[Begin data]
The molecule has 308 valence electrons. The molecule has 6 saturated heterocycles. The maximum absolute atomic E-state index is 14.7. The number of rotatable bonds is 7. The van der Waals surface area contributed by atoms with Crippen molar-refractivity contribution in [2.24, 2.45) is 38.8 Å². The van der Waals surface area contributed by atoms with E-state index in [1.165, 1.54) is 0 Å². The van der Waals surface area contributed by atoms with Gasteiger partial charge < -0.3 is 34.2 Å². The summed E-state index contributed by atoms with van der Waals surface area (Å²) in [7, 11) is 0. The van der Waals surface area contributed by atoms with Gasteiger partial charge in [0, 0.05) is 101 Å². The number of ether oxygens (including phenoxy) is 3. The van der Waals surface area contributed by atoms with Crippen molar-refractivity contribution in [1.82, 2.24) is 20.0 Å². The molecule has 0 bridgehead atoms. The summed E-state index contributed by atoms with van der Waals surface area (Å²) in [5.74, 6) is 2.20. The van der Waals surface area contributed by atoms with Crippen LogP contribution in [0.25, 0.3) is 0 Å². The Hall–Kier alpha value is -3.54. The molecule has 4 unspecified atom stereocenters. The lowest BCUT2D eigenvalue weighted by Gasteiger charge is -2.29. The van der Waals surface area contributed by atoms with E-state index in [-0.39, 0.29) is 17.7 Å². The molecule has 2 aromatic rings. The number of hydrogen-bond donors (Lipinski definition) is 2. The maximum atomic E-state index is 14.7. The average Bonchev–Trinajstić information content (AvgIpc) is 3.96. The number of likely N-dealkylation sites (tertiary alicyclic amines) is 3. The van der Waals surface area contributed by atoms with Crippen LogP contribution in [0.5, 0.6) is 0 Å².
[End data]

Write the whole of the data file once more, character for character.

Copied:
The molecule has 308 valence electrons. The molecule has 6 saturated heterocycles. The maximum absolute atomic E-state index is 14.7. The number of rotatable bonds is 7. The van der Waals surface area contributed by atoms with Crippen molar-refractivity contribution in [2.24, 2.45) is 38.8 Å². The van der Waals surface area contributed by atoms with E-state index in [1.165, 1.54) is 0 Å². The van der Waals surface area contributed by atoms with Gasteiger partial charge < -0.3 is 34.2 Å². The summed E-state index contributed by atoms with van der Waals surface area (Å²) in [7, 11) is 0. The van der Waals surface area contributed by atoms with Gasteiger partial charge in [0, 0.05) is 101 Å². The number of ether oxygens (including phenoxy) is 3. The van der Waals surface area contributed by atoms with Crippen molar-refractivity contribution in [1.82, 2.24) is 20.0 Å². The molecule has 0 bridgehead atoms. The summed E-state index contributed by atoms with van der Waals surface area (Å²) in [5.74, 6) is 2.20. The van der Waals surface area contributed by atoms with Crippen LogP contribution in [0.25, 0.3) is 0 Å². The Hall–Kier alpha value is -3.54. The molecule has 4 unspecified atom stereocenters. The lowest BCUT2D eigenvalue weighted by Gasteiger charge is -2.29. The van der Waals surface area contributed by atoms with E-state index in [-0.39, 0.29) is 17.7 Å². The molecule has 2 aromatic rings. The number of hydrogen-bond donors (Lipinski definition) is 2. The maximum atomic E-state index is 14.7. The average Bonchev–Trinajstić information content (AvgIpc) is 3.96. The number of likely N-dealkylation sites (tertiary alicyclic amines) is 3. The van der Waals surface area contributed by atoms with Crippen LogP contribution in [0.5, 0.6) is 0 Å².